Sucks right?

You wanted to get his attention with your story.
But wait – If you go back and look at this profile, you will see he is mentioning another site in his link – http://snackfight.com

Visit that page, scroll to the bottom – and there you have it

Search Operators 1# Email + From

Most chances are that if the person you’re trying to get their email is using Twitter for work, they’ve tweeted their email address once or twice to someone.

You need to find that tweet.
But how?

The easiest way is to go https://search.twitter.com/ and click on ‘Advanced Search.’

In the keyword field, type in: ‘Email’ or ‘My email.’

Then, go to the “From these accounts” and write down the Twitter handle of the person you want to get their email.
It will look like this:

Does it work? You ask.
Here’s how you can easily find Gary Vee’s email using Twitter:

Search Operators 2#: User + [at] [dot]

Some people don’t use the word email or spell our their name@domain.com email like that.

Why? Because they don’t want to be so easily found, and also – it’s a great way to avoid being spammed by different bots.

Instead, they would write name [at] domain [dot] com.
So for example, if I want to get Canava’s founder email, I’ll just search go to the ‘Advanced Twitter Search’ we saw before, but now, I will searh for [at] [dot] tweeted from Melanie Perkins’ twitter handle: @MelanieCanva.
Results would look like this:

Just DM and ask them

The best thing about Twitter is that starting a conversation is easy.

The entry barrier for Twitter engagement is much lower than email.

You can get a chance to have an efficient and meaningful engagement that will both get you the email address you wanted – but also, make it easier for you to have your foot in the door.

Follow the person you want to email’s Twitter account (always a great practice before pitching by the way) – and then DM them for their email.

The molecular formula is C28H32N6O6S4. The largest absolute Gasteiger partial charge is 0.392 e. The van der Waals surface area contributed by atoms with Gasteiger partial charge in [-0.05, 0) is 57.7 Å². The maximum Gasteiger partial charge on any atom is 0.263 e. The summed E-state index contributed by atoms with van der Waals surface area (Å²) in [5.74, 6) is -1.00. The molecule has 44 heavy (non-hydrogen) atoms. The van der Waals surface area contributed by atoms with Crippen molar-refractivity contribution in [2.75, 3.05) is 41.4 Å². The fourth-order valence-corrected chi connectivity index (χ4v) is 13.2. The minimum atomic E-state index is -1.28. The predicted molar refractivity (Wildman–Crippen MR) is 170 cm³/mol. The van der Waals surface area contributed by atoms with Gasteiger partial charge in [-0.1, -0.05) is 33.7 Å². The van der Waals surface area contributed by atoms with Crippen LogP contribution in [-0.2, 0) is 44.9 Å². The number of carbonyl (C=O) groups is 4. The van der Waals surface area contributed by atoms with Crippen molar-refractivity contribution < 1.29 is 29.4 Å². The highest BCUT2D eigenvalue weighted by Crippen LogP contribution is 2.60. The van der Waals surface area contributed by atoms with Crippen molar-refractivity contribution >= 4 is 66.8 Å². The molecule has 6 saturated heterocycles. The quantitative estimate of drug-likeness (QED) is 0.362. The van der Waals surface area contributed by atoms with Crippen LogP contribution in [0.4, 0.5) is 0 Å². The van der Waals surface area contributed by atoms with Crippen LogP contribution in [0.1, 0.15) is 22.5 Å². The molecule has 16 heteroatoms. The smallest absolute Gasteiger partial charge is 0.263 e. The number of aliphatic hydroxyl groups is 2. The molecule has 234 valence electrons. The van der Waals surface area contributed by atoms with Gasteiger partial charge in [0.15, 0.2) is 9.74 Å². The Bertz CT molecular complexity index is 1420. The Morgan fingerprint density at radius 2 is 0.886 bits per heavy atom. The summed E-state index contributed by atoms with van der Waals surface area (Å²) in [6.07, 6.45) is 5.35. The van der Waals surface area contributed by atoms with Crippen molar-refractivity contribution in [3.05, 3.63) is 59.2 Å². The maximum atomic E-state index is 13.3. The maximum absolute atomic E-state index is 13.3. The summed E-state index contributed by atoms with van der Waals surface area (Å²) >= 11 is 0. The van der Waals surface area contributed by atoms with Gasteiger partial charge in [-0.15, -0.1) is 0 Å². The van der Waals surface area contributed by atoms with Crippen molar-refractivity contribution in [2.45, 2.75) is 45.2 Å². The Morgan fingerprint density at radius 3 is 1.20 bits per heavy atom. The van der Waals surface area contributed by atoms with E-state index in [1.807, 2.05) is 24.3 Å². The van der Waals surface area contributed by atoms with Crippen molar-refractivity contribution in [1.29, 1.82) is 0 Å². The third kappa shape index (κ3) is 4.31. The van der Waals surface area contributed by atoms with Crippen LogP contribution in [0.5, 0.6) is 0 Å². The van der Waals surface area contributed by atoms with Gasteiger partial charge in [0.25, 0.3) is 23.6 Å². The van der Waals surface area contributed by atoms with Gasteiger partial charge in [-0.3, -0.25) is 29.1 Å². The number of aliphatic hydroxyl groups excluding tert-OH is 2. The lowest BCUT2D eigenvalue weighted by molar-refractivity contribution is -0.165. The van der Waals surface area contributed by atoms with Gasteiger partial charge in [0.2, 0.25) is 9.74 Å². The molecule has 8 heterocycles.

It can be something like:

“Hey @name,
I would love to get the opportunity to guest post for blog Z,
Any chance you can share your email address with me so I can send you more information on why I think I can bring value without being a burden your private Twitter inbox?
Thanks so much”.

While it’s easier for people to ghost you on email, on social media, it’s a bit harder, because you feel more obliged to answer. After all, it’s part of the social game.

Now, you asked for their email, gave them only a little context (so they might be curious).

The best thing is when your email arrives, they’ll recognize it’s you, and it will pop out more when they skim their inbox for opportunities.
Sometimes asking is all it takes.


Most of the time, the paid “Find email” tools will work fine.

But sometimes, they won’t get you the email you’re after.

You have to always keep up your manual email finding skills sharp, so you can have all the alternatives for doing the outreach yourself without relying on other paid tools.

Also, you won’t believe how many opportunities you find by doing this manual research.

How do you go about your email address research?